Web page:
Post Nirbhaya: Girls continue to be violated by sexual predators

Post Nirbhaya, everyone expected an attitudinal shift in public perception and more so in the psyche of sexual predators. But unfortunately, offenders continue with their sinister designs with impunity, without any fear of law, writes Sarrah

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The recent case of a minor girl studying in class X who was kidnapped, gangraped and then poisoned by three people in Haryana’s Fatehabad district, shows the diabolic mindset of violators. The incident took place on June 5 and the girl later died during treatment. The dastardly incident came on the heels of assault on a 13-year-old minor by a group of four men near a temple in Haryana’s Yamunanagar recently.

The incident occurred when girl’s parents were away and the minor was sleeping in her house with her siblings. Four men barged into her house, kidnapped her and took the girl to an area near a temple and raped her. The men then smashed the girl’s head against the temple in a bid to kill her and destroy evidence. An FIR under the Protection of Children from Sexual Offences (POCSO) Act has been filed. Sadly Haryana’s track record in the treatment of its women and girls has never been perfect and the spate of recent incidents confirms this.

Has the President’s approval of the Ordinance prescribing death penalty for rapists of girls below 12 years of age proved to be a deterrent or awe-inspiring? It seems it has not been able to instill any fear because the nation is still confronted with a Kathua, Unnao or a Surat practically every day.

Ironically, instead of putting a full stop to the sexual assaults against the hapless girls, these have increased manifold. It is a shame on  the civilised society and makes girls live in fear. In some states, girls can’t dare to venture out at night. Is death penalty an answer? Can a Presidential reference stop this type of crime? Are voluntary organisations doing their jobs efficiently? Where have all women’s bodies gone? Surely an efficient and smart policing system is a prerequisite but what is needed alongside is a transformation in mindsets. There is need to understand the mindset of the rapist-murderers of minors.

We keep hearing of big talks on the political front. Union Minister for Women and Child Development Maneka Gandhi who has been championing the cause of women rightly announced that her ministry will seek an amendment to the Protection of Children from Sexual Offences Act, 2012. She has advocated death as the maximum punishment for the rape of those below 12. In the past, there was some change in the legislative. That was in 2013 in the aftermath of a ghastly crime- the gang rape and murder of a woman in Delhi in December 2012. The Criminal Law (Amendment) Act, 2013, set the death penalty for rape in the event of it causing the victim’s death.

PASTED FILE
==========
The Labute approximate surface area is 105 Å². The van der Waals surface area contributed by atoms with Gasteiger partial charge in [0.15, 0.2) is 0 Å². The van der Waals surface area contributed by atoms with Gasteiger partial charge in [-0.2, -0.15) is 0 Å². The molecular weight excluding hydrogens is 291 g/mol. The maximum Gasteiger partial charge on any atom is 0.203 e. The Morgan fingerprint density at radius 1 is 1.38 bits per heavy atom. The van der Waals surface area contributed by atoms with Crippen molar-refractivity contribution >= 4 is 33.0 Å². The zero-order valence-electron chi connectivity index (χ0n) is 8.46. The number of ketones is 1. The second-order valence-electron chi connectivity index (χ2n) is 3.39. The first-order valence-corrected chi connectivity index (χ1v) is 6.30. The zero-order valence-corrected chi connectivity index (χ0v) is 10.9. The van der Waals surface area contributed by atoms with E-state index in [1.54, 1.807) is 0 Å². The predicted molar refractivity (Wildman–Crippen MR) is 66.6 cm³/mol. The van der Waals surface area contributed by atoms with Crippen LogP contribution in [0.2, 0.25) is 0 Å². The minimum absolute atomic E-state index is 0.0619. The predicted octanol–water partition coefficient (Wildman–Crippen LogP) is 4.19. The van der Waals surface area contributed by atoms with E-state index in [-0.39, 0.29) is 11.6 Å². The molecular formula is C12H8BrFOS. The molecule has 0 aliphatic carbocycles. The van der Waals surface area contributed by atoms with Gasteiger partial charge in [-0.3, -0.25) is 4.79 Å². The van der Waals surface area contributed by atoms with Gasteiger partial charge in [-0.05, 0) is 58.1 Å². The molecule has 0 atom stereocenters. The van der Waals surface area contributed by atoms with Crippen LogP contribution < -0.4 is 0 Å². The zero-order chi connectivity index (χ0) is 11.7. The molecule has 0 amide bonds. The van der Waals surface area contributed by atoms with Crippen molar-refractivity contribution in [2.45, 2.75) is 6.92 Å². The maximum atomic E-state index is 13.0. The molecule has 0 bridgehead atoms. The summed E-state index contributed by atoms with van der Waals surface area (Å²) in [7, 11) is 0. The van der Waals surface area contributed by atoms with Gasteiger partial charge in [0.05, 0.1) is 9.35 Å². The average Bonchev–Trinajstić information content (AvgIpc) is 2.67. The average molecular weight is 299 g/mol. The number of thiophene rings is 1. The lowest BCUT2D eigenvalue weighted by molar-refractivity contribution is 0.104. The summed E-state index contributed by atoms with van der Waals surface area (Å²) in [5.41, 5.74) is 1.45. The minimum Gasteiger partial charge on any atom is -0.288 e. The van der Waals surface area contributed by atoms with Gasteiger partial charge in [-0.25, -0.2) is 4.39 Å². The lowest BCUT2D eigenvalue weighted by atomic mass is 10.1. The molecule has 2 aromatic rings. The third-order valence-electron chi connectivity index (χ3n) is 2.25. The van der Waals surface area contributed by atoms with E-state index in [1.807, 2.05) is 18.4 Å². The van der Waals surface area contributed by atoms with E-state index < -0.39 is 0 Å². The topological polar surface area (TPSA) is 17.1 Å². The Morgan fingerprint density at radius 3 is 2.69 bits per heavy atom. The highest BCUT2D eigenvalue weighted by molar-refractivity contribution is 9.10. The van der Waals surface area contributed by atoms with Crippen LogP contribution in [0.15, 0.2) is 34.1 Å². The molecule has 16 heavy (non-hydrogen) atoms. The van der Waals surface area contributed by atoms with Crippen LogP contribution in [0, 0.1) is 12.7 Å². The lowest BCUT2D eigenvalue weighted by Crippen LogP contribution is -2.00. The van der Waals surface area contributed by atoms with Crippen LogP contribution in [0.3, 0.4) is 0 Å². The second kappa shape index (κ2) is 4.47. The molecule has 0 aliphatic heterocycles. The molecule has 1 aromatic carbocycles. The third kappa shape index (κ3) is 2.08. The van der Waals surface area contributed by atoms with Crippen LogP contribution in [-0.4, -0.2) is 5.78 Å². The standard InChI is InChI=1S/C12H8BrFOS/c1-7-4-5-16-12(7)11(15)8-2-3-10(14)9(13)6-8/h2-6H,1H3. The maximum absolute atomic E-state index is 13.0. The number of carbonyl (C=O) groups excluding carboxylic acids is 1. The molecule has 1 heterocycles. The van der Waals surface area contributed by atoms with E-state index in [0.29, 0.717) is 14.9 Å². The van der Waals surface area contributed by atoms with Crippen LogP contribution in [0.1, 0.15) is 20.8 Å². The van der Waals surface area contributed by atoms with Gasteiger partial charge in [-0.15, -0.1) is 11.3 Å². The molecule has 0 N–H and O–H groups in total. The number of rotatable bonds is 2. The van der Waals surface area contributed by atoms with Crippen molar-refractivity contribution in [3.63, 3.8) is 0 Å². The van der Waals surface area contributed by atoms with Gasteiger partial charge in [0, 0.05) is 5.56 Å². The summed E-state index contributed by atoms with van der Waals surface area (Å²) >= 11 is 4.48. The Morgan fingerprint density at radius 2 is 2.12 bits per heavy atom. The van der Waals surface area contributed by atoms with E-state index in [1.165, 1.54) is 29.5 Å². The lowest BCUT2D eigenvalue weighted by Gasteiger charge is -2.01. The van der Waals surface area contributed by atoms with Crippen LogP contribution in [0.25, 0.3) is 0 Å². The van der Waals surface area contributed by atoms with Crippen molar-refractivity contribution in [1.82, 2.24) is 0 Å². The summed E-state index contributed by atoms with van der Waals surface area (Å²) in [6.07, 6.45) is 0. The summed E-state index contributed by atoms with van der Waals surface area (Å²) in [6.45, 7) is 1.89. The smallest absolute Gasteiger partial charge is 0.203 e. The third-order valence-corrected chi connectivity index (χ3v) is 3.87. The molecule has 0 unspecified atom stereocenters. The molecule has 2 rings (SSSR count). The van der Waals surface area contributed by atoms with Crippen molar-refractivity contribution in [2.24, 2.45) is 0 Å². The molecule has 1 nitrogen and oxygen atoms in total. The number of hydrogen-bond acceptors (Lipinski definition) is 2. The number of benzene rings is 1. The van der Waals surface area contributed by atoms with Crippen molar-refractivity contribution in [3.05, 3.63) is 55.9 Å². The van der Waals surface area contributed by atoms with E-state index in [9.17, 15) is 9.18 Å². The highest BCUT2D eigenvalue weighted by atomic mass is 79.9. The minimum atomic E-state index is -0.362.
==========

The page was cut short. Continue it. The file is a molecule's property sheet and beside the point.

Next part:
There is still a question mark whether the death penalty be a deterrent against any sort of crime. Lawyers and child rights activists are divided over the ordinance to amend the criminal laws to enable capital punishment for those who rape minors below 12 years of age. While some say stricter punishment is needed as the law needs to be strengthened, others see it as a knee-jerk reaction to the recent Unnao and Kathua rape incidents, and say capital punishment in the name of child protection is not justified. Women’s rights activist and advocate Flavia Agnes said, “I am extremely angry. This is very disturbing. The government is on the back foot as they had not reacted to whatever happened. But, death penalty is not the answer; when will people understand this?”

Though the states like Arunachal Pradesh, Haryana, Rajasthan and Madhya Pradesh have suggested amending the law to prescribe the death penalty for the rape of a minor below the age of 12, a clear dichotomy of views on the desirability of prescribing a death penalty remains. It is time the government at the centre and states discuss and debate this issue threadbare before to end this menace.

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